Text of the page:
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Tourette's syndrome is also called Tourette syndrome or Gilles de la Tourette syndrome and is a condition of unusual, repetitive behaviors and the making of sounds, known as tics. If you have Tourette syndrome, you have no control over the urge to have tics. Common tics you may have include repetitive words, such as profanities, throat-clearing, blinking behaviors, spinning behaviors or movements of the hands or arms. It occurs in 1 percent of individuals and is related to having ADHD, obsessive compulsive disorder, anxiety, and depression.
The symptoms of Tourette syndrome usually begin in childhood between the ages of 7 to 10 years of age. It affects boys three to four times as much as girls and about 200,000 individuals have the most severe type of the disease. Tourette syndrome tends to worsen in the teen years and then tends to get better over time so that it disappears in adulthood at some point in time.
The symptoms of Tourette syndrome can be simple tics or complex tics. Simple tics involve a single muscle group and involve eye blinking, facial grimaces, shoulder shrugging, or jerking of the head or shoulders. Complex tics are more significant and can involve a combination of muscle groups. There can be shoulder shrugging accompanied by head jerking, vocalizations that are more complex, hopping, jumping, sniffing, barking or grunting. Words or phrases are not uncommon in complex tics. Tics are preceded by a strong urge to do the tic that can be held off for a short period of time with practice. Only the doing of the tic actually relieves the strong urge to do the tic.
Things like excitement or anxiety can contribute the formation of tics and when you are calm or focused, the tics are less. Other triggers for tics include having a tight collar around your neck (for neck tics). Tics tend to decrease during sleep but do not go away altogether. Tourette syndrome tends to wax and wane over time and begin usually in the head and neck area. Motor tics occur before the vocal tics and simple tics tend to precede complex tics. Tics worsen before the mid-teens and then go away, although ten percent of individuals have a progressive course that continues into adulthood.
The exact cause of Tourette syndrome is not known but some research indicates abnormalities in the frontal lobes, basal ganglia or cortex of those who suffer from the disease. Neurotransmitters including dopamine, norepinephrine and serotonin seem to be related to the development of Tourette syndrome. Patients with Tourette syndrome have related disorders of inattention, impulsivity and hyperactivity, consistent with ADHD. They can have learning disorders as well. Obsessive compulsive behavior is related to having Tourette syndrome and they may worry about germs and dirt, repetitively washing their hands or doing other ritualistic behaviors.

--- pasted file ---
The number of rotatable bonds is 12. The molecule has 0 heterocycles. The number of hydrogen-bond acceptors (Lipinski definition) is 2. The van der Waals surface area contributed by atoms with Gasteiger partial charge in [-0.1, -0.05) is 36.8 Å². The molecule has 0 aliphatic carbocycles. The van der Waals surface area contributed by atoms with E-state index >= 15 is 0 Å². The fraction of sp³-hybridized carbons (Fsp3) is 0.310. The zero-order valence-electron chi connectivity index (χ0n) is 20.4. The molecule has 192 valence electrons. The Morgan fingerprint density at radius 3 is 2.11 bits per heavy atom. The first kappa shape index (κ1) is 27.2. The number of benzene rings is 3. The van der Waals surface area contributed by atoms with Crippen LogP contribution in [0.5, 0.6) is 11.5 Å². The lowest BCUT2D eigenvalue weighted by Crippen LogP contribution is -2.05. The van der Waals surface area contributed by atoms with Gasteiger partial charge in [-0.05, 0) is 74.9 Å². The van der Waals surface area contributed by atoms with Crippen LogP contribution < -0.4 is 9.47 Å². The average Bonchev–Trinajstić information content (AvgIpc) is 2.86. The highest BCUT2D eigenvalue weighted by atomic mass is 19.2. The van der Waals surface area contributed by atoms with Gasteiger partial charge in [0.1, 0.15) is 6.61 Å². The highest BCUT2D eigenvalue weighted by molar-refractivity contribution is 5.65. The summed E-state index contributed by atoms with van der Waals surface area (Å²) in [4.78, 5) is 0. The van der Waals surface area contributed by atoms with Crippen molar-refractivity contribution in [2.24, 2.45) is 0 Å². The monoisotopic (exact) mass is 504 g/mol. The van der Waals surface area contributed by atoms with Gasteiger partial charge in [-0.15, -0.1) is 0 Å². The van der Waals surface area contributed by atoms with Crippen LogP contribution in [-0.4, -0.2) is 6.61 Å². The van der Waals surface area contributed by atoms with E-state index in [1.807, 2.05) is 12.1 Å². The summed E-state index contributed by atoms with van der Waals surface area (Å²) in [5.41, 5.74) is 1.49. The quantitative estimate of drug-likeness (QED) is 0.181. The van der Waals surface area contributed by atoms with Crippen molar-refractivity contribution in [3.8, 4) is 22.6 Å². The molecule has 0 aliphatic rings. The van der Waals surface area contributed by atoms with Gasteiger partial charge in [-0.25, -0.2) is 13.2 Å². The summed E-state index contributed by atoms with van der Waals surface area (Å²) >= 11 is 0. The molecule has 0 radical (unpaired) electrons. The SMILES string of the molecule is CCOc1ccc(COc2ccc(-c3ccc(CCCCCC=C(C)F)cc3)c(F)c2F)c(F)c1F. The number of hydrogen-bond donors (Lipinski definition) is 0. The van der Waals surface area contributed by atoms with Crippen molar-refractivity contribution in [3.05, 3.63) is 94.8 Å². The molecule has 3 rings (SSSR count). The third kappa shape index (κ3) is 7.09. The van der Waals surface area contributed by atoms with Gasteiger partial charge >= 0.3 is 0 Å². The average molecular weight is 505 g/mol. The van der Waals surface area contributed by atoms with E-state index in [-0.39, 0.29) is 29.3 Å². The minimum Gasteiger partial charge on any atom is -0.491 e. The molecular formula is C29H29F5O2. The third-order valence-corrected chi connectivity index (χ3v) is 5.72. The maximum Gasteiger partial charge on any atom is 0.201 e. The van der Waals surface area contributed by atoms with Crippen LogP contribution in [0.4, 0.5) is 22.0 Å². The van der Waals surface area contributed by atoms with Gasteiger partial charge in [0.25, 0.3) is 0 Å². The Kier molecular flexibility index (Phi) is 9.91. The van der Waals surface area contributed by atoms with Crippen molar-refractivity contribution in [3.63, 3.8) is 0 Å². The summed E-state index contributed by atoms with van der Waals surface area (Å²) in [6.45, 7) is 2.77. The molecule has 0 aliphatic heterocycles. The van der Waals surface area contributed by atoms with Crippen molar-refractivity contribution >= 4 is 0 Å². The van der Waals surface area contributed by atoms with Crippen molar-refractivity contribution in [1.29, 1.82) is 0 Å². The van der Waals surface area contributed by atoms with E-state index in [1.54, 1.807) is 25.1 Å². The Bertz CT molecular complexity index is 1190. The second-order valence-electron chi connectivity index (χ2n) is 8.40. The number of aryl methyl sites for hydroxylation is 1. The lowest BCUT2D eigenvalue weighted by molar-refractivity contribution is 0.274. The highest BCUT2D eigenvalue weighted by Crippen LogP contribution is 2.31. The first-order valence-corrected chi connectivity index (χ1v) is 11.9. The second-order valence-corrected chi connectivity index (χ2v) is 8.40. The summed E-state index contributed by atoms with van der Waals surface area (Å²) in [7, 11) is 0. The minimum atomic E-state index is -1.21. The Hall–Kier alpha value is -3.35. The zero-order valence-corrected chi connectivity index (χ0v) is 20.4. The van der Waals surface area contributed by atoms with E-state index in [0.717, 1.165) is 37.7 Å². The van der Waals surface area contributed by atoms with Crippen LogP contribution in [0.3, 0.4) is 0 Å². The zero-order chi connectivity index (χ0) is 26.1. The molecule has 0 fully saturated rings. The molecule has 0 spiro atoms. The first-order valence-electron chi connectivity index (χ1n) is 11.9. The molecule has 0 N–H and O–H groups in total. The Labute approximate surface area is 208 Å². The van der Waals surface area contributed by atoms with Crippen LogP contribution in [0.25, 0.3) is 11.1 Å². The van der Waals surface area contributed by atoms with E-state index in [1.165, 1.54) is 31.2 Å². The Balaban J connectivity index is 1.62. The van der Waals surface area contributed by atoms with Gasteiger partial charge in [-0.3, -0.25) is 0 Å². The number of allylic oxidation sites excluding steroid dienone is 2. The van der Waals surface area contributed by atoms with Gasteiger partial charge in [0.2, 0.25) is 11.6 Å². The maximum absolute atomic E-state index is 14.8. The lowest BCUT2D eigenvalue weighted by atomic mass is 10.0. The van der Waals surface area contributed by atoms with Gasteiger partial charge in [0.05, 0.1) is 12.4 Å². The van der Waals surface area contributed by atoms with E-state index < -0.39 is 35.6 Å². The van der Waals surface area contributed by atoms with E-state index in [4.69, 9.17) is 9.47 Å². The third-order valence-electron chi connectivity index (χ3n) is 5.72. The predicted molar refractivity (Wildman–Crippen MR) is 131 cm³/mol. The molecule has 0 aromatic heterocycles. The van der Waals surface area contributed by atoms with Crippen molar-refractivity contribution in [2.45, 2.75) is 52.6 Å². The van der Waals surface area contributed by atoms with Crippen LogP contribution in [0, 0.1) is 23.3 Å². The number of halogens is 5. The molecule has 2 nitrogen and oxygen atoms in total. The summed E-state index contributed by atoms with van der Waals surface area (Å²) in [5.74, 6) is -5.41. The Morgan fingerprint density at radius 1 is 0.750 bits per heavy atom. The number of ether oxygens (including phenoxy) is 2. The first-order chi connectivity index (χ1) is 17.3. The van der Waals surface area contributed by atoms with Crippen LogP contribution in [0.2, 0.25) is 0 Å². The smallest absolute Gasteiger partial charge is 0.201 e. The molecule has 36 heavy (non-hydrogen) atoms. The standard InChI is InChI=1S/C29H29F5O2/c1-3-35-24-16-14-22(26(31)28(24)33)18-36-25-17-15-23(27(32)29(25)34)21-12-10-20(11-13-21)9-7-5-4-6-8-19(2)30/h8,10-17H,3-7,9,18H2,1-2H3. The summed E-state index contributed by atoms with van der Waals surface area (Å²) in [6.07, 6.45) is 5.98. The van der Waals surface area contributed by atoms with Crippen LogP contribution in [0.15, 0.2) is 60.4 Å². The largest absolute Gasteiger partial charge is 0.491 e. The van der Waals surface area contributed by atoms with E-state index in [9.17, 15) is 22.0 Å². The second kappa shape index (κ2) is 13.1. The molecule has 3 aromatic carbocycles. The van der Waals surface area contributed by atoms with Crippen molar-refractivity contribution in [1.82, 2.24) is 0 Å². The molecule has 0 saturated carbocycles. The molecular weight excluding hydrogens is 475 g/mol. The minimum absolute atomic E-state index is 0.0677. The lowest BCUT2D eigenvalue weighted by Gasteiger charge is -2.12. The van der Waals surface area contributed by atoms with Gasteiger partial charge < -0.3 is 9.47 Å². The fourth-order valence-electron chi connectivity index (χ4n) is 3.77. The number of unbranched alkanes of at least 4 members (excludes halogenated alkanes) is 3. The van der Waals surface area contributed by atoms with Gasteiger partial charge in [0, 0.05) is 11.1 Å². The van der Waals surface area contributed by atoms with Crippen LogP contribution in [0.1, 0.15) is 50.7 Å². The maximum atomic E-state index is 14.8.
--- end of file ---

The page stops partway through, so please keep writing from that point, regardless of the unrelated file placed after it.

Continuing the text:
The diagnosis of Tourette syndrome is made after the child has had the symptoms of TS for at least a year. Other psychiatric conditions may coexist with Tourette's symptoms. There aren't any blood or lab tests that can diagnose the disease and it is specifically a function of a thorough history and physical examination. In situations of mild tics, it may be years before the tics are recognizable as Tourette syndrome. Some kids can have single tics that are not Tourette syndrome at all but represent only one tic that does not progress to multiple tics.
Because the tics of Tourette syndrome are not dangerous, they are not often treated, especially if mild. Neuroleptic medications are often used for complex or severe tics with some suppression of the tics noted. These can include haloperidol and pimozide, both neuroleptics. No specific medication works for all cases so different medications may need to be tried to control the tics. There can be side effects with neuroleptics that need to be taken into account when taking these medications. Parkinsonian-like symptoms are negative side effects of neuroleptic medications. Dystonic reactions (twisting of the neck or body) are also side effects of neuroleptics that make them less than great medications for some patients to take. Tardive dyskinesia is a permanent side effect of neuroleptic medications that should be avoided at all costs.
Alpha adrenergic medications have been tried in Tourette syndrome, including clonidine and guanfacine. They are blood pressure medications that both work against Tourette syndrome. Stimulant medication used to treat ADHD also seems to block the tics in Tourette syndrome. Obsessive compulsive medications, such as clomipramine, fluoxetine and paroxetine, among others, help some patients with Tourette syndrome. Psychotherapy is helpful in patients with TS in order to help them cope with the symptoms and to block the urges until a more appropriate time.
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The author of the substantive medical writing on this website is Dr. Christine Traxler MD whose biography can be read here